An actor playing Leon Klinghoffer performs during a dress rehearsal of John Adam’s opera ‘The Death of Klinghoffer.’.
(photo credit: REUTERS)
On Monday night I went to the Metropolitan Opera. I went for two reasons: to see and hear John Adams’ controversial opera, The Death of Klinghoffer; and to see and hear what those protesting the Met’s judgment in presenting the opera had to say. Peter Gelb, the head of the Met Opera, had advised people to see it for themselves and then decide.
That’s what I planned to do. Even though I had written critically of the opera—based on reading the libretto and listening to a recording—I was also critical of those who wanted to ban or censor it. I wanted personally to experience all sides of the controversy and then “decide.”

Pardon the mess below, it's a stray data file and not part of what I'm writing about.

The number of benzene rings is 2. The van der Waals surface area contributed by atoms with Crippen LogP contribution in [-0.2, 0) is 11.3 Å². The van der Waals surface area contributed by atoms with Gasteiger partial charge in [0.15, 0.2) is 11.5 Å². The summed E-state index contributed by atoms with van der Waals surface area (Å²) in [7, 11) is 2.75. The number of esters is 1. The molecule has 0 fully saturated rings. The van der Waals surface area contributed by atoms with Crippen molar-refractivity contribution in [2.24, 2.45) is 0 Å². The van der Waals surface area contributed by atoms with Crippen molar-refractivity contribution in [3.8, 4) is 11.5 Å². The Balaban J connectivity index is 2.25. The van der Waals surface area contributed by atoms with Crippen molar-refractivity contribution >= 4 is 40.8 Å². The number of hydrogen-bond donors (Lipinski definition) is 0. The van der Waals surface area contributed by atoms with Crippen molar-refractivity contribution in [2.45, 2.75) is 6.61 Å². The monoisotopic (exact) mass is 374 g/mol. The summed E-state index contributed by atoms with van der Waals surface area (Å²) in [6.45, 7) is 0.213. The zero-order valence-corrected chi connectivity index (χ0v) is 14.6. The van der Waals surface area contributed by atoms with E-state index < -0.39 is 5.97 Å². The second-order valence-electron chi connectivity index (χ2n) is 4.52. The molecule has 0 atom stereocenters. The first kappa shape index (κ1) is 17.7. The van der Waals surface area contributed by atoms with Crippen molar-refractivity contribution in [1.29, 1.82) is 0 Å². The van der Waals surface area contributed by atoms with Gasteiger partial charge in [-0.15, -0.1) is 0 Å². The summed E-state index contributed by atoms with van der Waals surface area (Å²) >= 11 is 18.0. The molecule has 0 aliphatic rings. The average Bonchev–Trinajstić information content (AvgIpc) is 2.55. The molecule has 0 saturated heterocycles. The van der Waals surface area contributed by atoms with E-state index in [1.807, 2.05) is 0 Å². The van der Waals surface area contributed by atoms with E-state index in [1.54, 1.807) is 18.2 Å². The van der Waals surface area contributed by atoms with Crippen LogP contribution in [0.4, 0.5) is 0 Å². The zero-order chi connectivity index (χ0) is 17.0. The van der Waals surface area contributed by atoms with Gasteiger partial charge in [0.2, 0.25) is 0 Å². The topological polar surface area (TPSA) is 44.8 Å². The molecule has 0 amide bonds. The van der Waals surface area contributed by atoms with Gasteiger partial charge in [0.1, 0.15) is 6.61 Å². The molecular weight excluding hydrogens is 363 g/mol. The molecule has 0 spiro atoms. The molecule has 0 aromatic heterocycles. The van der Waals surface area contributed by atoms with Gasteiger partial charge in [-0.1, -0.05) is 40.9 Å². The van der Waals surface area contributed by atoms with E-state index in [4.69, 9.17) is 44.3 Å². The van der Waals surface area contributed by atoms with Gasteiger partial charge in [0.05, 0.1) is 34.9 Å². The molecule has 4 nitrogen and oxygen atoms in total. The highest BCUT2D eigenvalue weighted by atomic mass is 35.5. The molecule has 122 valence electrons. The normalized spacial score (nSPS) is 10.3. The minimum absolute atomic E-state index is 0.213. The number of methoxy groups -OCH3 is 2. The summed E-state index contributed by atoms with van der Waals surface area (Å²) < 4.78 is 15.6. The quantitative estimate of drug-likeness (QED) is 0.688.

Lincoln Center made that difficult. After I bought my ticket, I decided to stand in the Plaza of Lincoln Center, across the street and in front of the protestors, so I could hear what they were saying and read what was on their signs. But Lincoln Center security refused to allow me to stand anywhere in the large plaza. They pushed me to the side and to the back, where I could barely make out the content of the protests. “Either go into the opera if you have a ticket or leave. No standing.” When I asked why I couldn’t remain in the large, open area between the protestors across the street and the opera house behind me, all I got were terse replies: “security,” “Lincoln Center orders.”